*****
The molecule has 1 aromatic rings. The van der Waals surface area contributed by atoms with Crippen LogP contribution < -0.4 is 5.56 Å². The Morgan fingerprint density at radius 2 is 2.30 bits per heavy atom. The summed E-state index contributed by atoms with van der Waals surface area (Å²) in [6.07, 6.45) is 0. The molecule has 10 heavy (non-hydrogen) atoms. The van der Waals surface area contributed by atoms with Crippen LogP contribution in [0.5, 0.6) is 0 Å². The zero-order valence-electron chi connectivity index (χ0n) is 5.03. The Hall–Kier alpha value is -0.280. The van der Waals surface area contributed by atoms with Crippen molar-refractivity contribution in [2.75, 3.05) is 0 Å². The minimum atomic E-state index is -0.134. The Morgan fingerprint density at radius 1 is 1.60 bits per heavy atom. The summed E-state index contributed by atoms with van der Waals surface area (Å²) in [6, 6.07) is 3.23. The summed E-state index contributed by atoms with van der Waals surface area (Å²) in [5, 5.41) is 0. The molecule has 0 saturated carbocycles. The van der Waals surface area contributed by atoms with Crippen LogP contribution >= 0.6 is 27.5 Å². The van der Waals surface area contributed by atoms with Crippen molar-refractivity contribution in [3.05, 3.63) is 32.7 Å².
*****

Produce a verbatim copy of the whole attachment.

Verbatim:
The molecule has 1 aromatic rings. The van der Waals surface area contributed by atoms with Crippen LogP contribution < -0.4 is 5.56 Å². The Morgan fingerprint density at radius 2 is 2.30 bits per heavy atom. The summed E-state index contributed by atoms with van der Waals surface area (Å²) in [6.07, 6.45) is 0. The molecule has 10 heavy (non-hydrogen) atoms. The van der Waals surface area contributed by atoms with Crippen LogP contribution in [0.5, 0.6) is 0 Å². The zero-order valence-electron chi connectivity index (χ0n) is 5.03. The Hall–Kier alpha value is -0.280. The van der Waals surface area contributed by atoms with Crippen molar-refractivity contribution in [2.75, 3.05) is 0 Å². The minimum atomic E-state index is -0.134. The Morgan fingerprint density at radius 1 is 1.60 bits per heavy atom. The summed E-state index contributed by atoms with van der Waals surface area (Å²) in [6, 6.07) is 3.23. The summed E-state index contributed by atoms with van der Waals surface area (Å²) in [5, 5.41) is 0. The molecule has 0 saturated carbocycles. The van der Waals surface area contributed by atoms with Crippen LogP contribution >= 0.6 is 27.5 Å². The van der Waals surface area contributed by atoms with Crippen molar-refractivity contribution in [3.05, 3.63) is 32.7 Å².